After acting in one of Batmanglij's AFI short films, Marling became "obsessed" with performing again, and immediately set upon creating her own work. She hunkered down with screenwriting books and forced herself to write every day, and what she came out with was not one, but two feature length screenplays -- "Another Earth," which she wrote with Cahill, and "Sound of My Voice," which she wrote with Batmangli. Both films were made, and both premiered at Sundance back in January. "Another Earth" won the Alfred P. Sloan Feature Film Prize, and a Special Jury Prize at the festival.
Despite Marling's obvious writing talent, acting is what she ultimately wants to pursue. She said she couldn't imagine writing a part and giving it away to another performer.
"[Acting] is the greatest challenge for me," she said. "Like way harder than econometrics! Way harder. There are moments you feel like you're really in it," she leans forward, "and that's what I imagine time travel would feel like. Time stops, its suspended, there's no past, no future, you're so focused in a present moment, and it just stretches out like taffy."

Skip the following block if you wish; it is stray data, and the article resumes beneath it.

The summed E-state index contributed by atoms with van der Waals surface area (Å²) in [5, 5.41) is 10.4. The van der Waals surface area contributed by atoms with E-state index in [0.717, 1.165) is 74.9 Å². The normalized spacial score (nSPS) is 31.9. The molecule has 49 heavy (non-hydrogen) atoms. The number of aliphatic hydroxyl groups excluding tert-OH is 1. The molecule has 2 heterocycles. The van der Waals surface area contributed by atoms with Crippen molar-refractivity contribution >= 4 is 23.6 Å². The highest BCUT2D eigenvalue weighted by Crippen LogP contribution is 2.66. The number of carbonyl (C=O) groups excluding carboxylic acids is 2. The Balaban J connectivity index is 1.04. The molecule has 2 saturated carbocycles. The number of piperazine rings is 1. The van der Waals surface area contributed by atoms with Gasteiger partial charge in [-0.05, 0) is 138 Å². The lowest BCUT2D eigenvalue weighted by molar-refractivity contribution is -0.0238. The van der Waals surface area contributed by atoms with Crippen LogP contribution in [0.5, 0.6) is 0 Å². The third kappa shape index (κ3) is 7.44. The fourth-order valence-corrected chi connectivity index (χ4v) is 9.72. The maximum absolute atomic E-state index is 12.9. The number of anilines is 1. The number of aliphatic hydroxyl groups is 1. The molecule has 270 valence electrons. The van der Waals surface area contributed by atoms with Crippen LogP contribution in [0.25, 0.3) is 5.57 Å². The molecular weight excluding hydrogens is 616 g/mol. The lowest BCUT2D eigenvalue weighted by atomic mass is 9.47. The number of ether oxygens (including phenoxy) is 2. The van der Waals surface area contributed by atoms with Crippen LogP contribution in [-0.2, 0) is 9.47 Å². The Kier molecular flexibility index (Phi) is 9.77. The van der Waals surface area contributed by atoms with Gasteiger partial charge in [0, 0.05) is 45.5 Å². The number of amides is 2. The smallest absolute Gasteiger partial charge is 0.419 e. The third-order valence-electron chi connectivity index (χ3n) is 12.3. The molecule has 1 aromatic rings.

Her performance in "Another Earth" had to be both grand and minute in a character tasked with conveying major ideas with subtlety -- a tough job for an actor in her very first feature-length onscreen appearance.
The first half of the film is essentially silent, as Marling's character attempts to reconcile herself with a drunken car accident that claimed the lives of a man's wife and son. She gets out of jail, takes a job as a janitor, and tries to rebuild her life, as well as that of the man (played by William Mapother of "Lost" fame) whose family she killed. At the same time, there's that whole "other Earth" thing. While a melancholy, personal story is playing out on one level, on another is a philosophical sci-fi drama, the specifics of which we learn more about as the film moves forward.